Merkel's first stop in Caucasus: Tbilisi
Tbilisi is expecting German Chancellor Angela Merkel's first visit to Georgia.
The German Chancellor will arrive in Tbilisi today at 15:30 local time. She will be met at the Shota Rustaveli Tbilisi International Airport by Georgia's Foreign Minister David Zalkaliani and the Ambassador of Georgia to Germany Elguja Khokrishvili.
Merkel will hold her first meeting with Georgian Prime Minister Mamuka Bakhtadze. The meeting will be followed by a joint press conference of Merkel and Bakhtadze. After which Merkel will leave the government administration building to meet President of Georgia Giorgi Margvelashvili.
"The visit of the German chancellor has high significance for us. We want to improve our bilateral cooperation with Germany and move it into a new format. Germany, as a leading country of the EU which supports Georgia’s Euro-Atlantic integration, has a very important role in this process," Agenda.ge cited Khokrishvili as saying.
The envoy added that the German government has a new policy towards countries in the region and the chancellor is going to discuss very important issues during her visit to Georgia.
The Chancellor will leave for Yerevan on August 24 and finish her South Caucasus tour with a visit to Baku on Saturday.
The head of the Center for Security Studies and International Relations of Georgia, Nika Chitadze, speaking to Vestnik Kavkaza, noted that Germany has several groups of interest in Georgia. "First, Germany is interested in Georgia's transit potential, alternative projects of hydrocarbon supplies to Europe will be discussed within the framework of the visit to the South Caucasus. Second, Germany is interested in investing in various sectors of Georgia's economy. I think that this visit will hale to establish contacts between business partners in Germany and Georgia. Germany is Europe's largest economy and the fourth largest in the world after the U.S., China and Japan, and it is ready to invest in the South Caucasus region, which is of a great geopolitical and geo-economic importance," he said in the first place.
"In addition, they will consider the prospects for further integration of Georgia into the European and Euro-Atlantic structures. We know that while Germany has refused to provide Georgia with an action plan for NATO membership, and this issue will certainly be put on the agenda. Prospects for developing democratic institutions of Georgia will also be considered. We know that several German funds operate in Georgia, including the Konrad Adenauer Foundation, the Friedrich Ebert Foundation and the Friedrich Naumann Foundation, which work to strengthen the civil society in Georgia and strengthen democratic institutions. In addition, I think Germany will seek to play a more active role as a mediator in the conflict between Russia and Georgia," Nika Chitadze predicts.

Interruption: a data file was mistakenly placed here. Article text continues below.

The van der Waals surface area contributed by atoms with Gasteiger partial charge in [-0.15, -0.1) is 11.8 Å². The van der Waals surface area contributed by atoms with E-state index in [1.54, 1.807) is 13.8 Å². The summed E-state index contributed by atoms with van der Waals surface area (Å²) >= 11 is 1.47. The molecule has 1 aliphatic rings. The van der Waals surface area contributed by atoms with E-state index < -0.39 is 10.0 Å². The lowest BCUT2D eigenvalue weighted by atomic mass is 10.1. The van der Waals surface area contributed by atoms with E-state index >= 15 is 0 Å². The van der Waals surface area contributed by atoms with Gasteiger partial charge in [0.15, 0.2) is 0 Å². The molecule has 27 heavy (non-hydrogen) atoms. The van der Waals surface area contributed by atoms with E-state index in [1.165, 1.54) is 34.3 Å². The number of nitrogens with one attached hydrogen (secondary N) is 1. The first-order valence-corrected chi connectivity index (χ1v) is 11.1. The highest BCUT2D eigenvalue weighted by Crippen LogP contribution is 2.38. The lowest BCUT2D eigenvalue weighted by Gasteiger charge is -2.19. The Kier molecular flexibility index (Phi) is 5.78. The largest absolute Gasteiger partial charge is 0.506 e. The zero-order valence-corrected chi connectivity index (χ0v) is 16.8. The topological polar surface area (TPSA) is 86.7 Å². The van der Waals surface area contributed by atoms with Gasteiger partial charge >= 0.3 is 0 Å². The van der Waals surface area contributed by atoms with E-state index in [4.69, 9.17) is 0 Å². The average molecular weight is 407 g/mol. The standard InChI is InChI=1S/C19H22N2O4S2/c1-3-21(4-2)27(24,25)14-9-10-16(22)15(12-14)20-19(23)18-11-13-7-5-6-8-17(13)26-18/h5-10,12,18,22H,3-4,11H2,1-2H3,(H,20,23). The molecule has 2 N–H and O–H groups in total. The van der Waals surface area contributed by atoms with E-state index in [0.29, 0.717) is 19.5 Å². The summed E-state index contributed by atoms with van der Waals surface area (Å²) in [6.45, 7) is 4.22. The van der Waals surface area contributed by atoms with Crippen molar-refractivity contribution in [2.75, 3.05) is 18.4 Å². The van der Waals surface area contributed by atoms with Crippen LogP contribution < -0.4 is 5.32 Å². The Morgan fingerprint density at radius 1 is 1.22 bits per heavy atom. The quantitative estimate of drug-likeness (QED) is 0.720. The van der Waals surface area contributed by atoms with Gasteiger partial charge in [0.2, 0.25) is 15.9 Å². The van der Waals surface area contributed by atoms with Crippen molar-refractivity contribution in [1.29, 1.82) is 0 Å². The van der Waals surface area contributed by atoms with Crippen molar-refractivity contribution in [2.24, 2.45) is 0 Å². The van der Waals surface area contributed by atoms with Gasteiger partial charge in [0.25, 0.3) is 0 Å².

The head of the Center for Strategic Studies of the Caucasus, Mamuka Areshidze, in turn, stressed that this visit will be primary about the issues of cooperation between the South Caucasian countries and the European Union as a whole, not so much about bilateral relations. "Merkel has been very active in foreign forums recently. Her foreign policy is even more effective than the domestic one. As for the visit to the South Caucasus, I think it will demonstrate the position of the European Union in relation to the region as a whole. There is a mood in the European Union that the United States, on the one hand, and Russia-Turkey-Iran, on the other hand, are much more active in the Caucasus than the EU. That is, Merkel will voice the interests of the European Union in Georgia, Armenia and Azerbaijan," he expects.
"On the other hand, after her meetings with Putin and Trump, she has a certain message for us, which was agreed with the presidents of Russia and the U.S. We do not know whether there was a conversation about the South Caucasus with Putin or Trump, but they certainly discussed geopolitics and the formation of a new world order. And she definitely has something to say to the leaders of the southern countries in this respect. As the European Union and Germany are part of global politics, they cannot but have an interest in the South Caucasus. Another very important issue is refugees. Being the main conductor of these refugees, Turkey is located near the South Caucasus. In this regard, Germany whats to know what kind of migration policy the South Caucasian countries are going to implement," Mamuka Areshidze concluded.